It’s fine for most people to have a beer or a glass of wine with dinner if snoring is mild — but don’t have a nightcap within two hours of bed. People with loud or frequent snoring may want to give up alcohol for a few weeks to see if it helps.

ALLERGIES

Nasal congestion that accompanies allergies results in mouth-breathing during sleep, which can increase snoring.

If you have itchy, watery eyes as well as congestion, allergies may be the culprit. To determine whether allergies are causing you to snore, use a decongestant nasal spray, such as oxymetazoline (Afrin), for a few nights. If the snoring improves, nasal congestion is probably the problem.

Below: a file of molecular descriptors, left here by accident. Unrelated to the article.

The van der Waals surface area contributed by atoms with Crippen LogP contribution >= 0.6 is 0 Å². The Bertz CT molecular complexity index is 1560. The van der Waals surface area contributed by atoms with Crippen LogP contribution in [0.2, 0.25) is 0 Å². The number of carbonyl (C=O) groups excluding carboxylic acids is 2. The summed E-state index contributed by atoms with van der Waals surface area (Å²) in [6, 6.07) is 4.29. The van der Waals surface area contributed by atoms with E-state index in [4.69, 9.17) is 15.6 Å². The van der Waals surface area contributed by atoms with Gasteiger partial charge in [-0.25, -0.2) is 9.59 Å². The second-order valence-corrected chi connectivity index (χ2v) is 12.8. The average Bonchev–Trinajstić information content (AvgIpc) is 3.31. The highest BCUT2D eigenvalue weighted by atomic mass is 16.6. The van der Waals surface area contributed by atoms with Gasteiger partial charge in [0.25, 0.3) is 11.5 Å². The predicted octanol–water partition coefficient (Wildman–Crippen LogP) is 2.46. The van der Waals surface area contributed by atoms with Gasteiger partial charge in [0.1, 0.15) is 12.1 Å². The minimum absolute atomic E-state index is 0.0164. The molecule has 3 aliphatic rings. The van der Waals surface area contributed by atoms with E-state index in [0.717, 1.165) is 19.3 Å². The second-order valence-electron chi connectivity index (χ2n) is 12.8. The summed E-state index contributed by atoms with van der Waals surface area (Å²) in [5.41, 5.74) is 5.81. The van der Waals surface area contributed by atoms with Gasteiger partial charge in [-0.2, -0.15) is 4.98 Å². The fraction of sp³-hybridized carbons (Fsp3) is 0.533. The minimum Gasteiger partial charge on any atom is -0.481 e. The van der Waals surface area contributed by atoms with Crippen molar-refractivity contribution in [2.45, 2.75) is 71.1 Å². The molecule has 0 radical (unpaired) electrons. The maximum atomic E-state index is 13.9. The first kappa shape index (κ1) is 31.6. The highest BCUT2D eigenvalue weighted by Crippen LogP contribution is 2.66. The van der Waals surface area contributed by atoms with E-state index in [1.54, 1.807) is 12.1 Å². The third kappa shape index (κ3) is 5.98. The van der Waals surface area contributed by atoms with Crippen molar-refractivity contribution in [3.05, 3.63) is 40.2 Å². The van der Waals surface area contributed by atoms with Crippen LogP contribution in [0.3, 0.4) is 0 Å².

Caution: Do not continue using the spray. Daily use can cause rebound congestion that’s worse than the original problem.

Avoiding allergens is the best defense. Example: Stay indoors during peak pollen times (mornings and evenings)… wash your bedding in hot water weekly to kill dust mites… control mold by wiping damp surfaces with a mild bleach solution… and use a dehumidifier in basements or other damp areas.

Nonsedating oral antihistamines, such as loratadine (Claritin), can reduce nasal congestion and snoring. Your doctor may prescribe a nasal steroid spray, such as fluticasone (Flonase), to shrink nasal swelling. Intranasal steroid sprays don’t cause rebound congestion and are safe for long-term use.

DEVIATED SEPTUM

The partition between the nostrils is sometimes crooked, usually from birth or due to a broken nose or other trauma. This reduces airflow, which often causes snoring.